Erica Harrison is Home Again

A Grosse Pointe native who cut her teeth with Ralph Lauren brings her magic touch back to Michigan.
Photograph by Joe Tiano

You can go home again. Just ask Erica Harrison. Harrison grew up in Grosse Pointe Woods and headed for New York City in 2002. There, she attended the Parsons School of Design to study photography. Halfway through, she got a job offer with Melet Mercantile, a private vintage clothing showroom founded by Bob Melet, the designer who had co-created the vintage department at Ralph Lauren.

“I realized I didn’t want to be a photographer,” Harrison explains. She worked for Melet for three years, eventually moving to J. Crew, where she stayed from 2005 to 2009, serving as a stylist in the men’s and children’s departments. “I dressed the Obama girls,” she remembers. She traveled frequently and would pick up souvenirs for her home and herself around the world. “Everywhere we would go, I’d buy things,” she says, adding, “I figured I wouldn’t be back.”

In 2009, she left to work with Ralph Lauren, describing her job as “Ralph’s storyteller.” Part of the position consisted of purchasing antiques and clothing and creating “stories” and environments to inspire the designer’s new collections. Concepts included “The Marais in the 1920s” and what she called “worlds” designed to spark ideas.

“It was like walking into a movie set,” she explains of the displays they would create. “It was a dream job.”

She remembers her years working with the designer fondly. “He was such a kind man,” she says. “He was a real person and made people want to work hard for him.”

She did so until 2016, when her husband, Travis, a former Texan whom she met at Ralph Lauren, got a job with Detroit-based Shinola. “It was a marriage made in Ralph Lauren,” she jokes.

The designer even custom-made her wedding shoes. The couple moved to Detroit’s Indian Village, renovating a 1917 French revival home on Burns and adding two boys, Hudson and Sterling, to the family as well as a growing design firm named after them. When the COVID-19 pandemic hit in 2020, the couple decided “to take the kids and live in the woods,” Harrison explains, and moved Up North to wait it out.

While there, she took on her first large design project — a vintage 1910 hunting lodge that the owners wanted completely renovated within a year. She redid the entire house with a rustic, Ralph Lauren vibe, honoring and integrating the homeowner’s memories and past in the design. The house is featured in the February/March issue of Country Living magazine.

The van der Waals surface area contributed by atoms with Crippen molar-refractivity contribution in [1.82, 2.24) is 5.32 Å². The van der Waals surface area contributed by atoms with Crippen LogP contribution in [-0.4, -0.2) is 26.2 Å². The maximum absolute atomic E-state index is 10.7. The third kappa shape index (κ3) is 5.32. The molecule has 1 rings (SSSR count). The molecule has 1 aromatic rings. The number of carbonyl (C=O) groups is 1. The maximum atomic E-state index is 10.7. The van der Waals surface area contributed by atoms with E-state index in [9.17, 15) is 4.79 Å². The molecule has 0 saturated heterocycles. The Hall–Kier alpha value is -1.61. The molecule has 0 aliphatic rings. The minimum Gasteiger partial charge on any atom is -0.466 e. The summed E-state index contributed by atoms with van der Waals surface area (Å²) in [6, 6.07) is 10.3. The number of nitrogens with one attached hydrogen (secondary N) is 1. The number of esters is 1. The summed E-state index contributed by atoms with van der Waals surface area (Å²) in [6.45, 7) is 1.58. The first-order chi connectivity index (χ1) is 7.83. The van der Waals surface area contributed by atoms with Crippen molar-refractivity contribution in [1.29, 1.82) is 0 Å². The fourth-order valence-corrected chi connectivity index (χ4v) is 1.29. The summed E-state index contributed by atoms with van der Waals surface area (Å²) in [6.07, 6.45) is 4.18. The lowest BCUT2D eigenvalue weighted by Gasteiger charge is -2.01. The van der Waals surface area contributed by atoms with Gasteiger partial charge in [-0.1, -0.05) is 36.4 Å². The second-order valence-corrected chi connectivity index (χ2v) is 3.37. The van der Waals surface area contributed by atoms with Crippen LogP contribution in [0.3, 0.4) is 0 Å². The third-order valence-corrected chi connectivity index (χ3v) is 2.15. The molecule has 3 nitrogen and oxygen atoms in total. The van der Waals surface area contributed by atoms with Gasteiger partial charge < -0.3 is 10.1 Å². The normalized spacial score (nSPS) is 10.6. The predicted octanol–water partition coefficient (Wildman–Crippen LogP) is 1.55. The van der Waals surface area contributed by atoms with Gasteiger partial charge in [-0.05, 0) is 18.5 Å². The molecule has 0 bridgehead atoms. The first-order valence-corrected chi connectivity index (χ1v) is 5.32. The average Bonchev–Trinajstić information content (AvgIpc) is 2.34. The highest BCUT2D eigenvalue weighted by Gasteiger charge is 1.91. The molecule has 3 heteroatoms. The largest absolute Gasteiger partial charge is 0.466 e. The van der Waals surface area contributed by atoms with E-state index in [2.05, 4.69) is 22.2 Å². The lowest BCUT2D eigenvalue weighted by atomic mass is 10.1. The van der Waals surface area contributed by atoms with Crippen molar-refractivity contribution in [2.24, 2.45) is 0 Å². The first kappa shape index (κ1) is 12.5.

“[The homeowner] was raised there, and the property was everything to her,” Harrison explains. “My job was to elevate each building and bring them back to the grandeur of what it was.” She repurposed what she could, including a lot of antiques and family keepsakes. “She wanted her family’s story told,” she explains, adding, “We really made it sing.”

In 2022, she had her third boy, Banks, and the family decided to move to Grosse Pointe Park, where they purchased a classic 1916 colonial.

“The life of a designer is that you’re always doing other people’s houses,” she says with a laugh, adding that she has plans to redo the bathrooms and eventually the kitchen and return the home to its former glory.

Harrison credits her years creating worlds for Ralph Lauren with her approach to interior design. “I’ll create anyone’s dream home for them,” she says. “Homes are a conversation and a way to tell someone’s story.”

She doesn’t believe in trends and uses the same approach in her own home. “I want my home to feel cool, relevant, and timeless,” she says, adding that she’s going for “updated refinement.” She embraces a bold palette and is currently overhauling a guest bedroom with a pink ceiling and walls and a blue floor. “I’m not afraid of color,” she says. “I also love the pattern-on-pattern look.”

She is constantly on the hunt for conversation pieces for herself and her clients. “I don’t care if it’s from Marshalls or T.J. Maxx,” she says, adding that she “embraces the highs and lows to keep things interesting.” She and her husband are collectors, she says, especially of Native American pieces. They have been known to take their kids antiquing. “We call it treasure hunting,” she explains.

Now that the kids are getting older (Hudson is 7, Sterling is 5, Banks is 1), she’s committed to growing the fledgling company. “No more stops and starts,” she says. Projects have ranged from an apartment in Chicago’s Gold Coast to a Bloomfield Hills residence and a location in North Carolina.

“A lot of nights I’ll work until 1 or 2 a.m.,” she says. Juggling everything is a lot of work, she admits, but she wouldn’t have it any other way. “I love what I do. I like making pretty things. If I love it, I know my clients will, too.”

Future plans include a possible brick-and-mortar store in Grosse Pointe. “I want to make it like John Derian in New York,” she says. “Approachable luxury, that’s what I want. Grosse Pointe doesn’t have that.”

She is looking forward to making that dream a reality. “I want to feel a bit of magic when you walk in,” she says of her future store, which she plans to also name Hudson & Sterling. “It’s the same goal I have when designing homes.”

She still “misses New York every day” but says there are wonderful things about being home, including seeing her boys so happy and being near her family. “I’ve found my niche,” she says. “Working on interiors has made me feel more settled. Design nourishes my creative soul.”

This story is from the March 2024 issue of Hour Detroit magazine. Read more in our digital edition.